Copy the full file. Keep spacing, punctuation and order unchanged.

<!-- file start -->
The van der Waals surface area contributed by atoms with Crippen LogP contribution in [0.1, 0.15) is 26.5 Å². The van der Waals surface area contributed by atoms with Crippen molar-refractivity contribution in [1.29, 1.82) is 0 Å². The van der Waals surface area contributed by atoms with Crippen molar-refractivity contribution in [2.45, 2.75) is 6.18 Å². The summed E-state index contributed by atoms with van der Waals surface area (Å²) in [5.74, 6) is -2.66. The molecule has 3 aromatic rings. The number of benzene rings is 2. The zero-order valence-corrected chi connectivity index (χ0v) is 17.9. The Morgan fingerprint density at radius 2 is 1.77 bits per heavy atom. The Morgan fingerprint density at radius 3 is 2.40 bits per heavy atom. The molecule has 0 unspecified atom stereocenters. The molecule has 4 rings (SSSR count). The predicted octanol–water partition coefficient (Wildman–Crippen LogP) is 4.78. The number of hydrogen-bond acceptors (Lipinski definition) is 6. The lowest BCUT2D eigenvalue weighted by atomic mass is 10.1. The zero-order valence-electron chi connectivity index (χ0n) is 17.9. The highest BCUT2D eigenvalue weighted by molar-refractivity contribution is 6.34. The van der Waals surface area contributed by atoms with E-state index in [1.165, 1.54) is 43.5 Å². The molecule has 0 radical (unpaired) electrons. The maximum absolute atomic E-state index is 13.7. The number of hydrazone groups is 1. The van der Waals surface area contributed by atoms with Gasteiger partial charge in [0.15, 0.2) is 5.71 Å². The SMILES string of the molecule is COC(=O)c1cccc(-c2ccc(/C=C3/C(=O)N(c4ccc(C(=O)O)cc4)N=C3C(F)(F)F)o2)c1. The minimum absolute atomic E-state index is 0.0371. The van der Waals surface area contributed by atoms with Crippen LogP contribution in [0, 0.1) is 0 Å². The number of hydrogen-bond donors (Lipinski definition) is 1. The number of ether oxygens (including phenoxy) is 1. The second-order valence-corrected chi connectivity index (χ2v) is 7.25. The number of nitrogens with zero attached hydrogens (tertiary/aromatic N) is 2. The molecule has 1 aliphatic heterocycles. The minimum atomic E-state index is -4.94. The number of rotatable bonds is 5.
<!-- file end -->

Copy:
The van der Waals surface area contributed by atoms with Crippen LogP contribution in [0.1, 0.15) is 26.5 Å². The van der Waals surface area contributed by atoms with Crippen molar-refractivity contribution in [1.29, 1.82) is 0 Å². The van der Waals surface area contributed by atoms with Crippen molar-refractivity contribution in [2.45, 2.75) is 6.18 Å². The summed E-state index contributed by atoms with van der Waals surface area (Å²) in [5.74, 6) is -2.66. The molecule has 3 aromatic rings. The number of benzene rings is 2. The zero-order valence-corrected chi connectivity index (χ0v) is 17.9. The Morgan fingerprint density at radius 2 is 1.77 bits per heavy atom. The Morgan fingerprint density at radius 3 is 2.40 bits per heavy atom. The molecule has 0 unspecified atom stereocenters. The molecule has 4 rings (SSSR count). The predicted octanol–water partition coefficient (Wildman–Crippen LogP) is 4.78. The number of hydrogen-bond acceptors (Lipinski definition) is 6. The lowest BCUT2D eigenvalue weighted by atomic mass is 10.1. The zero-order valence-electron chi connectivity index (χ0n) is 17.9. The highest BCUT2D eigenvalue weighted by molar-refractivity contribution is 6.34. The van der Waals surface area contributed by atoms with E-state index in [1.165, 1.54) is 43.5 Å². The molecule has 0 radical (unpaired) electrons. The maximum absolute atomic E-state index is 13.7. The number of hydrazone groups is 1. The van der Waals surface area contributed by atoms with Gasteiger partial charge in [0.15, 0.2) is 5.71 Å². The SMILES string of the molecule is COC(=O)c1cccc(-c2ccc(/C=C3/C(=O)N(c4ccc(C(=O)O)cc4)N=C3C(F)(F)F)o2)c1. The minimum absolute atomic E-state index is 0.0371. The van der Waals surface area contributed by atoms with Crippen LogP contribution in [0, 0.1) is 0 Å². The number of hydrogen-bond donors (Lipinski definition) is 1. The number of ether oxygens (including phenoxy) is 1. The second-order valence-corrected chi connectivity index (χ2v) is 7.25. The number of nitrogens with zero attached hydrogens (tertiary/aromatic N) is 2. The molecule has 1 aliphatic heterocycles. The minimum atomic E-state index is -4.94. The number of rotatable bonds is 5.